Installing A FreeBSD 7.0 DNS Server With BIND - Page 5

We will then open the ports-supfile and we will type in our server name:

ee /root/ports-supfile

Around line 49 you will see the default server parameters, mine looks like that below, you can change the server to which ever near you:


Save and Exit.

Use the following command to update the ports:

csup -g -L 2 /root/ports-supfile

It may take sometime, however if it didn't connect during the first 2 mins please make sure you have port 5999 opened on your firewall (from your server to the update server),  If it doesn't work just make sure you can telnet on your server using port 5999.

telnet 5999

If telnet was successful you should see something like that:

OK 17 0 SNAP_16_1h CVSup server ready

To create ports index file we will need to install Perl using the following commands:

cd /usr/ports/lang/perl5.8
make install clean

After that we will update the ports index and the readme files this may take really long time (may be 40 mins):

cd /usr/ports
make install readmes && make index


Portmaster makes life easy when upgrading most of the packages even if there are other packages depend on it, for example if you have Apache Server and you want to upgrade eXpat you have to uninstall eXpat and install the new version, doing this will break the Apache installation, Portmaster can be used to do this operation safely without breaking any links ..etc.

To install Portmaster do the following:

cd /usr/ports/ports-mgmt/portmaster
make install clean

Portaudit is a nice application which will check the vulnerability database when building ports to ensure that there is no known security issues with what you are installing, if there is a known issue if wont continue and will reference you to the vulnerability.

To install it do the following:

cd /usr/ports/ports-mgmt/portaudit
make install clean

If you want to install a program even if it has a known vulnerability you can do that using the following command:



9 Installing and Configuring DNS

BIND is part of the FreeBSD 7.0 distribution, check the version you have in the ports collection and if it's equal 9.4.2 skip to the configuration section, if its supersedes 9.4.2 then continue with the installation section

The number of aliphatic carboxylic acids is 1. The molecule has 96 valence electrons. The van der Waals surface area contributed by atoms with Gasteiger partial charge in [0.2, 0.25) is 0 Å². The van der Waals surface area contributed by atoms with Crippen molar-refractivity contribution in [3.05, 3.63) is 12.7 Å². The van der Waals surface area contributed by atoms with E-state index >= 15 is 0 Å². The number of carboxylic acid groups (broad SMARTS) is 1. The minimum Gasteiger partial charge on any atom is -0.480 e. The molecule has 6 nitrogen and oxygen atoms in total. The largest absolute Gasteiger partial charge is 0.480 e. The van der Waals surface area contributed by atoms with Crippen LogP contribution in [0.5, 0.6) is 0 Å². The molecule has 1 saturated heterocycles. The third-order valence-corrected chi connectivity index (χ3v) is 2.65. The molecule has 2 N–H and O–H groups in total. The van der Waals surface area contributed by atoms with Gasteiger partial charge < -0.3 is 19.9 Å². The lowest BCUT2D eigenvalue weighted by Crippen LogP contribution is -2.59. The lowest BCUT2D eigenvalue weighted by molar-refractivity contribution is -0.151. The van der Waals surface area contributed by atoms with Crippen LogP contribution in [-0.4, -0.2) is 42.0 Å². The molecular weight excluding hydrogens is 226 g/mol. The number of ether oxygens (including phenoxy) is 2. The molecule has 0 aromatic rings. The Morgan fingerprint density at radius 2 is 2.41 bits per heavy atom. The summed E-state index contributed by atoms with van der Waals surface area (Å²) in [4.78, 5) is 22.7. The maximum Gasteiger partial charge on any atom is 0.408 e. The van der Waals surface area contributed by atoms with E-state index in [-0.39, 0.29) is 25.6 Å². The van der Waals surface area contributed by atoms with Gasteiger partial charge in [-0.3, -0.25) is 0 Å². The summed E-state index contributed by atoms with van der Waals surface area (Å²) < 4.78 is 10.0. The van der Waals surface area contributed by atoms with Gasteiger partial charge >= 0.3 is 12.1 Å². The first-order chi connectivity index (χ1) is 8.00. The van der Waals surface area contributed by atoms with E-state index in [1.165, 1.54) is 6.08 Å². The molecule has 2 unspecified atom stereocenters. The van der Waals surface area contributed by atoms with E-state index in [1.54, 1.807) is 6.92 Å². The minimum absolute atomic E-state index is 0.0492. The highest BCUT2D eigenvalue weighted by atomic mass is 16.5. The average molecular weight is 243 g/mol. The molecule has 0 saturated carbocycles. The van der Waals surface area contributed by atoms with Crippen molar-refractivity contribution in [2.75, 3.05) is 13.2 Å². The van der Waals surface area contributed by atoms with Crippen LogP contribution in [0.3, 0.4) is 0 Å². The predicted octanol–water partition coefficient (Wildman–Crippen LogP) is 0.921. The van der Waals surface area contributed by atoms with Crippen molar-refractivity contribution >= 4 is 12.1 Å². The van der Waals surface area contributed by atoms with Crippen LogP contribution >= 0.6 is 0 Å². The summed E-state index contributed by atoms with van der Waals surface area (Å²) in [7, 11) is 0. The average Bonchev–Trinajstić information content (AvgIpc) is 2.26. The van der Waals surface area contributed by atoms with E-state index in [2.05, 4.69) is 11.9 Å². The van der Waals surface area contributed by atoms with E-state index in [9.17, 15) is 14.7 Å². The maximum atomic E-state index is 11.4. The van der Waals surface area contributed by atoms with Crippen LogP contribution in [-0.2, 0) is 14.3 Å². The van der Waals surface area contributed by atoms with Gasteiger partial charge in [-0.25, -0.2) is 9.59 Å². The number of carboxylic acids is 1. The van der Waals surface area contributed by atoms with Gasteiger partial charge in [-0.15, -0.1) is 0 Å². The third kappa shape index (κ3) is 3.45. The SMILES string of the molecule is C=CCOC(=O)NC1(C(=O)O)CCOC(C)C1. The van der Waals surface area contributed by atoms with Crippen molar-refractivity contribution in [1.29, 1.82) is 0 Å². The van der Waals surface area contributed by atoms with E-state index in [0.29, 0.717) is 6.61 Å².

You can check the version you have using the following command:

cat /usr/ports/dns/bind94/Makefile | grep PORTVERSION



cd /usr/ports/dns/bind94
make configure ; make clean

A menu will appear displaying options for BIND, press the [SPACEBAR] to choose the REPLACE_BASE the others you can leave at the defaults, then [TAB] to highlight [OK] and press [ENTER] to complete the installation process.



We will now configure BIND 1st thing we will add "NO_BIND = YES" to the make.conf file in /etc you can do that using the following commands:

cp /etc/make.conf /etc/make.conf.old
echo "NO_BIND = YES" >> /etc/make.conf

This will let the make command not to build the base version of BIND in case you rebuild FreeBSD from the source.

Now let's edit named.conf to configure our forwarders, zones ...etc.

ee /var/named/etc/namedb/named.conf

Scroll down and comment out the listen-on line (about line 21) by adding // at the beginning of the line, this is to configure BIND to answer both internal and external queries, it should then look like this:

// listen-on     { 127,0,0,1 };

Again scroll down to about line 43 - 47, and you will need to remove the  /*  before the forwarders section as well as the  */  after the forwarders section, then you can replace the  with your ISP DNS IP, if you have more than one ISP DNSs you can add them all with  ;  as a separator.

It should then look something like that:

forwarders {

Now we need to add our zones, in the same file scroll to the bottom and add your forward and reverse lookup zones, to add the forward lookup zone add the following to the bottom of the file:

zone "tm.local" {
        type master;
        file "master/tm.local";
        allow-transfer { localhost; };
        allow-update { key rndc-key };

Well as you can see above, my zone name and zone file name are both tm.local, feel free to change that to your domain name.

There is a feature in BIND called dynamic DNS updates allows BIND to work with the DHCP to dynamically update the client records, I will cover that in detail in my FreeBSD DHCP tutorial.

Now we need to add the reverse lookup zone, so same thing at the end of the file we will add the following:

zone "" {
        type master;
        file "master/tm.local.rev";
        allow-transfer { localhost; };
        allow-update { key rndc-key };

As you can see my Zone name starts with 0.168.192 that's because my network ID is 192.168.0 after reverse it, it should be 0.168.192, you will need to change this based on your network configuration.

Save and Exit the file.

Now we need to add the rndc.key file and add its contents to the bottom of the named.conf file, rndc.key is an encryption key that rndc utility needs to work, also it's used in case you are using dynamic DNS together with DHCP.

To do that run the following commands:

rndc-confgen -a
cd /var/named/etc/namedb
cp named.conf named.conf.old
cat rndc.key >> named.conf

Now we are finished with the named.conf file, we need now to create our zone files which contain the records, etc.

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By: msghaleb